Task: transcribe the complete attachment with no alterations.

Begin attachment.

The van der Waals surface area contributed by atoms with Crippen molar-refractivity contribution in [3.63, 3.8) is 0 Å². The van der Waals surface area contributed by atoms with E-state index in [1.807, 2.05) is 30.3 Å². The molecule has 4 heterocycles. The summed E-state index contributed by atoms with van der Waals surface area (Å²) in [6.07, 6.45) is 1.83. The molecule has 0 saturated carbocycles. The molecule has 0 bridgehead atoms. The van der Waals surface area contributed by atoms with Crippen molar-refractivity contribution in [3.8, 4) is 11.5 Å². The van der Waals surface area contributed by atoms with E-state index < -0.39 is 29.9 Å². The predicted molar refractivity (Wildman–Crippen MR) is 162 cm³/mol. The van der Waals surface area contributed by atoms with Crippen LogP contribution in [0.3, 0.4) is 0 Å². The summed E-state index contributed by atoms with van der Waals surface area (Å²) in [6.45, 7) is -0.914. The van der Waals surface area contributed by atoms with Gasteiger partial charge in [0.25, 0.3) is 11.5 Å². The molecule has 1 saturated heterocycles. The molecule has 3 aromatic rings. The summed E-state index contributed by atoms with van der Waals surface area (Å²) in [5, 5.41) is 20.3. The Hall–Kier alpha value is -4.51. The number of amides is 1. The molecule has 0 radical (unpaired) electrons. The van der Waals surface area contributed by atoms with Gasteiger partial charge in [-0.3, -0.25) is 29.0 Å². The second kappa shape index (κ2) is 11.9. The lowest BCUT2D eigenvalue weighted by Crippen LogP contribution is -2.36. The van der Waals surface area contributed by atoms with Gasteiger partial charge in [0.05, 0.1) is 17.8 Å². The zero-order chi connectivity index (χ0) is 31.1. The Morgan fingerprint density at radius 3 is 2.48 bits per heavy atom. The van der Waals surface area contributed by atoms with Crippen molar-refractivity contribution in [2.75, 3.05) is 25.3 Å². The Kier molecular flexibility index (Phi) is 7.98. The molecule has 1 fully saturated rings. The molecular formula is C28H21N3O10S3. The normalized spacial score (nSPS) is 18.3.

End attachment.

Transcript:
The van der Waals surface area contributed by atoms with Crippen molar-refractivity contribution in [3.63, 3.8) is 0 Å². The van der Waals surface area contributed by atoms with E-state index in [1.807, 2.05) is 30.3 Å². The molecule has 4 heterocycles. The summed E-state index contributed by atoms with van der Waals surface area (Å²) in [6.07, 6.45) is 1.83. The molecule has 0 saturated carbocycles. The molecule has 0 bridgehead atoms. The van der Waals surface area contributed by atoms with Crippen molar-refractivity contribution in [3.8, 4) is 11.5 Å². The van der Waals surface area contributed by atoms with E-state index < -0.39 is 29.9 Å². The predicted molar refractivity (Wildman–Crippen MR) is 162 cm³/mol. The van der Waals surface area contributed by atoms with Crippen LogP contribution in [0.3, 0.4) is 0 Å². The summed E-state index contributed by atoms with van der Waals surface area (Å²) in [6.45, 7) is -0.914. The van der Waals surface area contributed by atoms with Gasteiger partial charge in [0.25, 0.3) is 11.5 Å². The molecule has 1 saturated heterocycles. The molecule has 3 aromatic rings. The summed E-state index contributed by atoms with van der Waals surface area (Å²) in [5, 5.41) is 20.3. The Hall–Kier alpha value is -4.51. The number of amides is 1. The molecule has 0 radical (unpaired) electrons. The van der Waals surface area contributed by atoms with Gasteiger partial charge in [-0.3, -0.25) is 29.0 Å². The second kappa shape index (κ2) is 11.9. The lowest BCUT2D eigenvalue weighted by Crippen LogP contribution is -2.36. The van der Waals surface area contributed by atoms with Gasteiger partial charge in [0.05, 0.1) is 17.8 Å². The zero-order chi connectivity index (χ0) is 31.1. The Morgan fingerprint density at radius 3 is 2.48 bits per heavy atom. The van der Waals surface area contributed by atoms with Crippen molar-refractivity contribution in [2.75, 3.05) is 25.3 Å². The Kier molecular flexibility index (Phi) is 7.98. The molecule has 1 fully saturated rings. The molecular formula is C28H21N3O10S3. The normalized spacial score (nSPS) is 18.3.